Genetics & Molecular Biology

If you enjoy a sweet, fleshy peach today, give some thanks to scientifically minded, free-market farmers in China 7,500 years ago.

A new analysis has found that the domestic peaches popular worldwide today can trace their ancestry back to the lower Yangtze River Valley in Southern China at least that long ago.  Radiocarbon dating of ancient peach stones (pits) discovered in the Lower Yangtze River Valley indicates that the peach seems to have been diverged from its wild ancestors as early as 7,500 years ago. 
In a new study, scientists have adapted a chemical approach to turn diseased cells into unique manufacturing sites for molecules that can treat a form of muscular dystrophy.

In general, small, low molecular weight compounds can pass the blood-brain barrier, while larger, higher weight compounds tend to be more potent. In the new study, however, small molecules became powerful inhibitors when they bound to targets in cells expressing an RNA defect, such as those found in myotonic dystrophy.

A strain of E. coli that is a common cause of outbreaks of food poisoning in the United States has had its genome sequenced. E. coli strain EDL933 was first isolated in the 1980s but gained national attention in 1993 when it was linked to an outbreak of food poisoning from Jack-in-the-Box restaurants in the western United States.


A new study finds that 'good' cholesterol is damaged by a sugar-derived substance, methylglyoxal (MG), was found to damage the 'good' cholesterol High Density Lipoprotein - HDL - which removes excess levels of bad cholesterol from the body.

Methylglyoxal is formed from glucose in the body. It is 40,000 times more reactive than glucose and damages arginine residue (amino acid) in HDL at functionally important site causing the particle to become unstable.


The exchange of chemical signals between organisms is considered the oldest form of communication.

Acting as messenger molecules, pheromones regulate social interactions between conspecifics, for example, the sexual attraction between males and females. Fish rely on pheromones to trigger social responses and to coordinate reproductive behavior in males and females.


Human articular cartilage defects can be treated with nasal septum cells because they are able to adapt to the environment of the knee joint and can thus repair articular cartilage defects. 

The nasal cartilage cells' ability to self-renew and adapt to the joint environment is associated with the expression of so-called HOX genes. The scientific journal Science Translational Medicine has published the research results together with the report of the first treated patients.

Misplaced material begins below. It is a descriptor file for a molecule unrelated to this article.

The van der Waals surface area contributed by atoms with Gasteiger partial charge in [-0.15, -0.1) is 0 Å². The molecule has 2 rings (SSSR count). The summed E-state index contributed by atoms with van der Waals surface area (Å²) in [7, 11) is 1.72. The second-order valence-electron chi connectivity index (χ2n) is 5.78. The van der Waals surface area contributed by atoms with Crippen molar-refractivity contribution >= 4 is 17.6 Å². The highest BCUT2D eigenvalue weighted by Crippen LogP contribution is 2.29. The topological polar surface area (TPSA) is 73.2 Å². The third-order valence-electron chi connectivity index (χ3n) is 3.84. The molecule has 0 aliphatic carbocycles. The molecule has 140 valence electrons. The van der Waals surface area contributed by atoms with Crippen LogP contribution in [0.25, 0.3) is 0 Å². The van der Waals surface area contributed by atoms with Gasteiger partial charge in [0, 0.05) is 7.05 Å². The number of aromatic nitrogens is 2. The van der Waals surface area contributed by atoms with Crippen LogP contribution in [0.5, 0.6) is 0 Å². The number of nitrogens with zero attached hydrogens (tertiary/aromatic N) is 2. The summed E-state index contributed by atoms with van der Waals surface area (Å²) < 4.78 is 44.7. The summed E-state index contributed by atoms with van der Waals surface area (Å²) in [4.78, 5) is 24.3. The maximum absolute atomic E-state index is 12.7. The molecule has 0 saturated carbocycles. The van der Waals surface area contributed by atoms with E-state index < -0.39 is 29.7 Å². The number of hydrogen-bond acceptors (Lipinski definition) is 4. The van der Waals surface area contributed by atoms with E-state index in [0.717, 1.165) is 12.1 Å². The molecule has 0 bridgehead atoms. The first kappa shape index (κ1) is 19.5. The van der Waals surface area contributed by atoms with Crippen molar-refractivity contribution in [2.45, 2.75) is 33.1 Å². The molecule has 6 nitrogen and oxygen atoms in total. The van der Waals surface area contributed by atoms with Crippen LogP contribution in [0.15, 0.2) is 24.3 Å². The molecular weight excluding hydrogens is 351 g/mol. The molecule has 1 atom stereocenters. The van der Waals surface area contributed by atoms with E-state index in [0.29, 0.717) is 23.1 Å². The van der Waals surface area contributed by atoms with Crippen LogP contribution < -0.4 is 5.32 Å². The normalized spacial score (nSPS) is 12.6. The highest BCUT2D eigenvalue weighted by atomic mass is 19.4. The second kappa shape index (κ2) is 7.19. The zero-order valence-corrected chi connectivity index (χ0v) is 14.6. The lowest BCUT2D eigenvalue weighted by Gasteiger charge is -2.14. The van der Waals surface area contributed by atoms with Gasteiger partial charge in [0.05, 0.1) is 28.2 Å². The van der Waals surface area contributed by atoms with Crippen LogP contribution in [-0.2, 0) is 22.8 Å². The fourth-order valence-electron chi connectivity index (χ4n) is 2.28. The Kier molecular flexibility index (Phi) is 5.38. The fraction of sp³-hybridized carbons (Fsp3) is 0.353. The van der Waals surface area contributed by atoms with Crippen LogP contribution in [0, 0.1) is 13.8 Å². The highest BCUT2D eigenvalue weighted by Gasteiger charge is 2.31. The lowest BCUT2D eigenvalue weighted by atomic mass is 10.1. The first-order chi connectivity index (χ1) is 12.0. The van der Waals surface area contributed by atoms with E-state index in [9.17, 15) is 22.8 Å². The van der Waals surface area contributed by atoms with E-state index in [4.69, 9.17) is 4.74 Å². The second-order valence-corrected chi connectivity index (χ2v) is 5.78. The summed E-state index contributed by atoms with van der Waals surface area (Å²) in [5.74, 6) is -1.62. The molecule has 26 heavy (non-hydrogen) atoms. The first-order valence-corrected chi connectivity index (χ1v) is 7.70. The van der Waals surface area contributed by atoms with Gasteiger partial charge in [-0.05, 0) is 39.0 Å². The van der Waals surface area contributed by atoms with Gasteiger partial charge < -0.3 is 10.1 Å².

A new study has found that both type-1 diabetes and type-2 diabetes are the result of the same mechanism - the formation of toxic clumps of a hormone called amylin.

The results, based on 20 years' work in New Zealand, suggest that type-1 and type-2 diabetes could both be slowed down and potentially reversed by medicines that stop amylin forming these toxic clumps.

As well as producing insulin, cells in the pancreas also produce another hormone called amylin. Insulin and amylin normally work together to regulate the body's response to food intake. If they are no longer produced, then levels of sugar in the blood rise resulting in diabetes and causing damage to organs such as the heart, kidneys, eyes and nerves if blood sugar levels aren't properly controlled.


A study has identified a protein that appears to play a key role in protecting people infected with Mycobacterium tuberculosis — the bacterium that causes tuberculosis — from developing the active form of the disease. The protein, interleukin-32, was discovered to be one biomarker of adequate host defense against TB.


The recently published genome of Brassica napus — commonly known as canola — paves the way for improved versions of the plant, which is used widely in farming and industry. 


A team of researchers  is a step closer to solving the mystery of how lizards regenerate their tails. They have found the genetic "recipe", which involves genetic ingredients in just the right mixture and amounts.

The scientists used molecular and computer analysis tools to examine the genes turned on in tail regeneration. The team studied the regenerating tail of the green anole lizard (Anolis carolinensis), which when caught by a predator, can lose its tail and then grow it back.